Friday, November 2, 2012
Scuppernong Jelly (without a water bath canner, even!)
Since most of the people reading this are of the Yankee variety, I suppose I ought to first tell you all what a scuppernong is. It's an awesome name for a green muscadine grape, which are the sort grown most often down hereabouts. Noah and I saw some at the farmer's market on Saturday and I was compelled to get them, since I'd never heard the word or tried the fruit before. Turns out they're not really much good for plain eating. They taste pretty good (VERY strong), but the skin is unchewably thick and they're full of seeds, so it's quite a lot of effort for not much fruit. So in the interest of not losing our $3 investment, I decided to turn them into jelly Sunday morning. And lo, I did.
Despite the plethora of online recipes, I foolishly decided to just wing it. I started by mashing and boiling them with a little water for a couple minutes, at which point they looked terrible and smelled worse, and then drained them into a bowl, which yielded much less juice than I was hoping for.
Noah helped by wringing them out once they cooled enough to not scald the flesh from his bones.
Jim helped by fetching my apron with a perplexed look on his face.
I helped by making a haphazard guess as to how much pectin to add.
I wound up adding about 3 cups of sugar and 1.5 tablespoons of low-sugar pectin (for about 2 pounds of fruit originally, which yielded around 2.5 cups of juice). That turned out to be too much pectin, I think, because the resulting jelly is VERY thick (but nonetheless tasty). Next time I'd add maybe 1 tablespoon of pectin, and possibly a bit less sugar, too, although I think that part is a matter of taste.
So then I boiled the bejeezus out of the juice/pectin/sugar mix for a couple minutes and then poured it into the preheated jars. At that point I decided to try to can them with a good old-fashioned heat seal, since I don't have a canner, so I boiled the lids too before I put them on. Apparently the only really important thing is that all the different parts (jelly, jar, lid) be hot and clean before you put them together, and then ideally the heat will seal it all up. It seemed to work for me - the buttons on the lids all popped down liked they're supposed to. We might all die of botulism in a few months, who knows, but for now I'm going to claim success.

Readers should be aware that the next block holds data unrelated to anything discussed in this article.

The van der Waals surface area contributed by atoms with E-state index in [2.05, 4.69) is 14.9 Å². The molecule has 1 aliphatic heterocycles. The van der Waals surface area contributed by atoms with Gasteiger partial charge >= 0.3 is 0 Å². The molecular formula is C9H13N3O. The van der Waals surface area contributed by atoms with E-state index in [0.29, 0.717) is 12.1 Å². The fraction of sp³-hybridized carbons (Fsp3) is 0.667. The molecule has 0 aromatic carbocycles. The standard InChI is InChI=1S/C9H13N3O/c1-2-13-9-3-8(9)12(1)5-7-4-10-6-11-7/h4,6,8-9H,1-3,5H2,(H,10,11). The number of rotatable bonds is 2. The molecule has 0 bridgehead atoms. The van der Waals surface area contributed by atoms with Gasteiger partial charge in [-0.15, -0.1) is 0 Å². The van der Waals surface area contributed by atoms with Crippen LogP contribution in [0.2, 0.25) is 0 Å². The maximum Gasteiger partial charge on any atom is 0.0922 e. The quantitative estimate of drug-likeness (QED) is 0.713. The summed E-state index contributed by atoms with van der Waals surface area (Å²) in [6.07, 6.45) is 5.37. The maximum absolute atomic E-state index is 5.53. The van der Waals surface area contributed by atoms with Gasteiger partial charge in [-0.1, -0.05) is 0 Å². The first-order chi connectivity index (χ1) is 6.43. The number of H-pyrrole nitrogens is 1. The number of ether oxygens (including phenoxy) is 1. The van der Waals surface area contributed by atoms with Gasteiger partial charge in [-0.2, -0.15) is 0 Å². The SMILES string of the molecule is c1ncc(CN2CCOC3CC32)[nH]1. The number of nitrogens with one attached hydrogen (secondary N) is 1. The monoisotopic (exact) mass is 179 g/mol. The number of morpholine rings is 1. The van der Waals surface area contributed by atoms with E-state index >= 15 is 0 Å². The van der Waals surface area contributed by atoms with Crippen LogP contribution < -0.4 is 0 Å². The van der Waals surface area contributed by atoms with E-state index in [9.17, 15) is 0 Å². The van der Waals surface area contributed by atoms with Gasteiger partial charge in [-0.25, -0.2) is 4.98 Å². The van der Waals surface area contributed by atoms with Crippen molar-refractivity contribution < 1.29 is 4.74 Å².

Jelly jars cooling down upside-down on the counter to facilitate sealing.
Finished product looking pretty.
At that point we turned our attention to different matters. Noah, bless his frugal heart, was unable to stomach the idea of all those poor grape skins going to waste, so he decided to remedy the situation by making some prison wine. He stuffed the skins and juice-soaked cheesecloth into an empty jug, then filled the rest with water and a bit of sugar and yeast. The idea is that it'll ferment into something that will not taste awful, but I'm personally not going to try it until Noah proves that it won't burn its way out of my innards.
Noah poses proudly with his hooch. This is his entire repertoire of facial expressions.
The waste problem taken care of, I turned my attention to more important matters. Namely, I had jelly cooling and no bread. So, obviously, I made some bread. And naturally I made twice as much dough as I needed, so what was I to do but make cinnamon buns? Terrible situation, folks, just terrible.
You really don't want to know how little of this was left over the next morning.
There is nothing (no exaggeration - NOTHING) better than fresh hot bread with butter and jelly.
And how did it taste? Amazing, seriously. It was kind of weird having that super-intense grape taste in an extremely non-purple jelly, but it was REALLY good (even if it did turn out so thick it was hard to spread). Even Jim gave it his blessing, but given the amount of dirt and sticks the kid eats, I'm not sure I should take that as an endorsement.
Clockwise from top right: Jim tastes, Jim ponders, Jim gives his seal of approval.